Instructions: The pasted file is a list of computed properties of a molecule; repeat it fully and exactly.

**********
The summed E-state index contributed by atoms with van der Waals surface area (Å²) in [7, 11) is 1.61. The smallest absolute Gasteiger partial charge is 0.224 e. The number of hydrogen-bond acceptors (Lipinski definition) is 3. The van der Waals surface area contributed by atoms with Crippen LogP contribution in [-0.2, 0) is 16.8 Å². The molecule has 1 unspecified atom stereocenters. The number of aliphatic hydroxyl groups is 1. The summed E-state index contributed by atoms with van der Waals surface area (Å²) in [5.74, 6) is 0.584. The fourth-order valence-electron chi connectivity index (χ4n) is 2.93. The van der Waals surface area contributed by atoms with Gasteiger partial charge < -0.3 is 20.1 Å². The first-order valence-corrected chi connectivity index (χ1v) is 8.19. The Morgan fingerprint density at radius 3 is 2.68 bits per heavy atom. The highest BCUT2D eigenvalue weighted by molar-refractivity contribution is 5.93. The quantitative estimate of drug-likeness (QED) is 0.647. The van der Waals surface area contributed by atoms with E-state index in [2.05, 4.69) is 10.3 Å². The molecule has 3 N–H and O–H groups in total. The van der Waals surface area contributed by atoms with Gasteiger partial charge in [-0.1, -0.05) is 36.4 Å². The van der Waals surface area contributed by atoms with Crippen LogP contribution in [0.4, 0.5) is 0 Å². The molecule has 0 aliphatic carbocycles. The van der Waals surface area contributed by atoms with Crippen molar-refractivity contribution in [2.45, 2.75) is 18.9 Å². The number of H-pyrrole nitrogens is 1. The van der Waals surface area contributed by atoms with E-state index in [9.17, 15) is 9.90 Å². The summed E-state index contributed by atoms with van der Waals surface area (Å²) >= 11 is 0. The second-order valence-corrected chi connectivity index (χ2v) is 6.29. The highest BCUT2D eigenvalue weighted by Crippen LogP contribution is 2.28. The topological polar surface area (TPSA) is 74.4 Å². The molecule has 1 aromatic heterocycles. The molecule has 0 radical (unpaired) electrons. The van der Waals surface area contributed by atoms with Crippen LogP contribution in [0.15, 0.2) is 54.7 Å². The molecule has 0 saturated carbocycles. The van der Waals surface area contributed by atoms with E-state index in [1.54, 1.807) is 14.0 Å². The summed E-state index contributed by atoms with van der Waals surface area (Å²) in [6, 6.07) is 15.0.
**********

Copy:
The summed E-state index contributed by atoms with van der Waals surface area (Å²) in [7, 11) is 1.61. The smallest absolute Gasteiger partial charge is 0.224 e. The number of hydrogen-bond acceptors (Lipinski definition) is 3. The van der Waals surface area contributed by atoms with Crippen LogP contribution in [-0.2, 0) is 16.8 Å². The molecule has 1 unspecified atom stereocenters. The number of aliphatic hydroxyl groups is 1. The summed E-state index contributed by atoms with van der Waals surface area (Å²) in [5.74, 6) is 0.584. The fourth-order valence-electron chi connectivity index (χ4n) is 2.93. The van der Waals surface area contributed by atoms with Gasteiger partial charge < -0.3 is 20.1 Å². The first-order valence-corrected chi connectivity index (χ1v) is 8.19. The Morgan fingerprint density at radius 3 is 2.68 bits per heavy atom. The highest BCUT2D eigenvalue weighted by molar-refractivity contribution is 5.93. The quantitative estimate of drug-likeness (QED) is 0.647. The van der Waals surface area contributed by atoms with E-state index in [2.05, 4.69) is 10.3 Å². The molecule has 3 N–H and O–H groups in total. The van der Waals surface area contributed by atoms with Gasteiger partial charge in [-0.1, -0.05) is 36.4 Å². The van der Waals surface area contributed by atoms with Crippen LogP contribution in [0.4, 0.5) is 0 Å². The molecule has 0 aliphatic carbocycles. The van der Waals surface area contributed by atoms with Crippen molar-refractivity contribution in [2.45, 2.75) is 18.9 Å². The number of H-pyrrole nitrogens is 1. The van der Waals surface area contributed by atoms with E-state index in [9.17, 15) is 9.90 Å². The summed E-state index contributed by atoms with van der Waals surface area (Å²) >= 11 is 0. The second-order valence-corrected chi connectivity index (χ2v) is 6.29. The highest BCUT2D eigenvalue weighted by Crippen LogP contribution is 2.28. The topological polar surface area (TPSA) is 74.4 Å². The molecule has 1 aromatic heterocycles. The molecule has 0 radical (unpaired) electrons. The van der Waals surface area contributed by atoms with Crippen LogP contribution in [0.15, 0.2) is 54.7 Å². The molecule has 0 saturated carbocycles. The van der Waals surface area contributed by atoms with E-state index in [1.54, 1.807) is 14.0 Å². The summed E-state index contributed by atoms with van der Waals surface area (Å²) in [6, 6.07) is 15.0.